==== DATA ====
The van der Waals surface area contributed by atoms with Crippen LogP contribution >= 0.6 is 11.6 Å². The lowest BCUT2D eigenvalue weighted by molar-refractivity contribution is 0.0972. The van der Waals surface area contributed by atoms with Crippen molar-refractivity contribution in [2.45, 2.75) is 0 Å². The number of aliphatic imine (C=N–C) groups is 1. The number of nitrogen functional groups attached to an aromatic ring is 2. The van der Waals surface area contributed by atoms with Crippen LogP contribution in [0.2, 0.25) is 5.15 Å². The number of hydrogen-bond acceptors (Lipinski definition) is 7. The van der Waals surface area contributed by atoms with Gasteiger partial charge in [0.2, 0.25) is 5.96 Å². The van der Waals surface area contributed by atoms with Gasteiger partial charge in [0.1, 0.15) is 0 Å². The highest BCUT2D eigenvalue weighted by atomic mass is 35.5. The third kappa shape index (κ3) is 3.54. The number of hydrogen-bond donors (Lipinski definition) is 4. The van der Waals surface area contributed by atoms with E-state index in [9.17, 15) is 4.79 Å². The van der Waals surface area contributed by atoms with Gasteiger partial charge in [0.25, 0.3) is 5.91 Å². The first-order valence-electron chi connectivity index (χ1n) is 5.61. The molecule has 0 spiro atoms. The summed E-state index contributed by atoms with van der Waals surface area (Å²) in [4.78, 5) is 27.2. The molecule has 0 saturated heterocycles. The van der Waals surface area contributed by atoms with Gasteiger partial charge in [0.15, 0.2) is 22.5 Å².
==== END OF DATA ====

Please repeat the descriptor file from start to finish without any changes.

The van der Waals surface area contributed by atoms with Crippen LogP contribution >= 0.6 is 11.6 Å². The lowest BCUT2D eigenvalue weighted by molar-refractivity contribution is 0.0972. The van der Waals surface area contributed by atoms with Crippen molar-refractivity contribution in [2.45, 2.75) is 0 Å². The number of aliphatic imine (C=N–C) groups is 1. The number of nitrogen functional groups attached to an aromatic ring is 2. The van der Waals surface area contributed by atoms with Crippen LogP contribution in [0.2, 0.25) is 5.15 Å². The number of hydrogen-bond acceptors (Lipinski definition) is 7. The van der Waals surface area contributed by atoms with Gasteiger partial charge in [0.2, 0.25) is 5.96 Å². The van der Waals surface area contributed by atoms with Gasteiger partial charge in [0.1, 0.15) is 0 Å². The highest BCUT2D eigenvalue weighted by atomic mass is 35.5. The third kappa shape index (κ3) is 3.54. The number of hydrogen-bond donors (Lipinski definition) is 4. The van der Waals surface area contributed by atoms with E-state index in [9.17, 15) is 4.79 Å². The van der Waals surface area contributed by atoms with Gasteiger partial charge in [0.25, 0.3) is 5.91 Å². The first-order valence-electron chi connectivity index (χ1n) is 5.61. The molecule has 0 spiro atoms. The summed E-state index contributed by atoms with van der Waals surface area (Å²) in [4.78, 5) is 27.2. The molecule has 0 saturated heterocycles. The van der Waals surface area contributed by atoms with Gasteiger partial charge in [0.15, 0.2) is 22.5 Å².